Arnaldur Indriðason’s ‘Hypothermia’ was the first Icelandic crime novel I ever picked up and read. I can’t remember exactly when that was but it feels like an awfully long time ago now and it’s hard to believe that this is the eleventh book in his Reykjavík Murder Mysteries series. The eleventh translated into English anyway. When he first started writing crime fiction in the late 90s many people here in Iceland laughed at him as it had never really been done before and wasn’t taken at all seriously by the literary crowd on this little island.
My how times have changed.
In 2003, he had five novels on the Icelandic best-sellers list for a week and is the only author other than J.K. Rowling to simultaneously hold the top three spots. In 2004, his books were 7 of the 10 most popular titles borrowed in Reykjavík City Library. He single-handedly launched Icelandic crime fiction as a legitimate international entity and since then it has not only joined the ranks of its Scandinavian counterparts but in many ways overtaken them with the hugely successful Yrsa Sigurðardóttir and the much more recent phenomenon Ragnar Jónasson. Other Icelandic crime writers to have been translated into English include Viktor Arnar Ingólfsson and Árni Þórarinsson who I am sure will be joined by the likes of« FYRRISólveig Pálsdóttir and Lilja Sigurðardóttir (no relation to Yrsa) in the not too distant future such is the
depth of talent here now.
In ‘Oblivion’ we are once again heading back in time as we did in ‘Reykjavík Nights’. It’s 1979 and Erlendur and Marion Briem, his mysteriously genderless boss, are investigating the discovery of a body found sunken in a remote milky-blue pond that sounds suspiciously like the predecessor of today’s internationally famous ‘Blue Lagoon’ spa. The unlucky chap didn’t drown in the warm run-off water from the nearby Svartsengi power station though but rather died elsewhere after a fall from a great height before being dumped in the blue soup in an awkward attempt to hide his body from the world.
And if it hadn’t been for an imaginative psoriasis sufferer trying to relieve her itching arms he might just have stayed there until the recent tourist boom when he would have been charged retrospectively for all those hours spent lolling about at their precious resort. He is soon identified as one of the local contractors who work at the American Naval Air Station at Miðnesheiði where he had access to the enormous Hangar 885 that was designed to be large enough to hold even the mighty B-36 bombers. Iceland’s relationship with their American ‘friends’ is strained at the best of times and this really puts their ability to work together to the test. A number of conspiracy theories emerge as motives for the murder involving America’s intelligence agencies, illegal movement of weapons, nuclear deterrents and an airbase in Greenland. Hangar 885 seems to be the most exciting and dangerous place in the whole country and with the help of an outsider on the inside Erlendur and Marion are determined to get to the bottom of it all.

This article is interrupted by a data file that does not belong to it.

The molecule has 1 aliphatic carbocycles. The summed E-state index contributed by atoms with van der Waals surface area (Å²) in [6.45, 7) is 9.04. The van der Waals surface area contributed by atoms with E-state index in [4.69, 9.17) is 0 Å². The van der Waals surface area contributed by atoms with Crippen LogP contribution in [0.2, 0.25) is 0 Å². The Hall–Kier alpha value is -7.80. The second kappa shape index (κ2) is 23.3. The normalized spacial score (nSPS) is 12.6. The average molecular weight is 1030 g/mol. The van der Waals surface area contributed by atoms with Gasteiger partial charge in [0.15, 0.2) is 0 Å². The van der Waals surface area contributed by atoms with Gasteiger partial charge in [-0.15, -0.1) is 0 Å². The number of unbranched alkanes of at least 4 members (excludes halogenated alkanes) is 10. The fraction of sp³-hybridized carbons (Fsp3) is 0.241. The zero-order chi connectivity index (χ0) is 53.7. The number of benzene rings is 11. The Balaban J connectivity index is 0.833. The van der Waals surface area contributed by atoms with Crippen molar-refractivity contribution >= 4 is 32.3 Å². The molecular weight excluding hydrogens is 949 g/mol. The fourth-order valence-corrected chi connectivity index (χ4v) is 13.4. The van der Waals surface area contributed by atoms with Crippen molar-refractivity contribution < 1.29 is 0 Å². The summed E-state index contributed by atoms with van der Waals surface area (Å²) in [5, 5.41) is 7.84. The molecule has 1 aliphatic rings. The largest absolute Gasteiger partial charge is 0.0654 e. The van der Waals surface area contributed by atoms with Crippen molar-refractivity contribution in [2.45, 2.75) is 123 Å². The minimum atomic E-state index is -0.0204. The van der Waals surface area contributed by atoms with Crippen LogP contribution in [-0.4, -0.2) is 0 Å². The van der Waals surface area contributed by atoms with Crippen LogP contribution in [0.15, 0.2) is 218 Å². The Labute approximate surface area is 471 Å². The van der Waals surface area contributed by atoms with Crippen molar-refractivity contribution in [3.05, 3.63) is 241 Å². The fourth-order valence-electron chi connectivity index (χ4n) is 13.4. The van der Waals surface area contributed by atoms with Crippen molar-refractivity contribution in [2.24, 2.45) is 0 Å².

As if he doesn’t already have enough to do Erlendur is also obsessed with a cold case that dates back to the days of the American barracks on the site of the modern day Vesturbæjarlaug swimming pools. Once the Americans abandoned the barracks they became ghetto housing for impoverished locals known as Camp Knox (Kamp Knox was the original title of the book). When he’s not chasing shadows at the secretive air-base he’s reopening old wounds with questions about the disappearance of Dagbjört on her way to school past Camp Knox one day. There’s a creepy connection reminiscent of a scene in ‘American Beauty’ with her oddball neighbour Rasmus but no real leads of any sort to go on apart from an alleged boyfriend from the ‘Camp’. This doesn’t deter Erlendur in the slightest because he’s not the sort of guy who gives up on anything. Elsewhere in the country two men are lost in a blizzard bringing back painful memories of Erlendur’s childhood for him. A theme that is revisited in the later books and which plays a central role in the detective’s psyche.
Indriðason’s writing is short and clipped in the same way that Ellroy’s is but without the alliteration and epoch-defining colloquialisms. It’s simple, sometimes disarmingly so, and that is why it works so well. Good crime fiction needs straightforward ideas and short sentences. There are very few writers in this genre who deliver such consistent quality as this guy does and this book is no exception. I used to read his books so that I would learn something about Iceland until the day came when I would finally make the place my home. I’m living here now and I’m still learning about the history of the place from him. Just another reason why I love this guy’s books so much.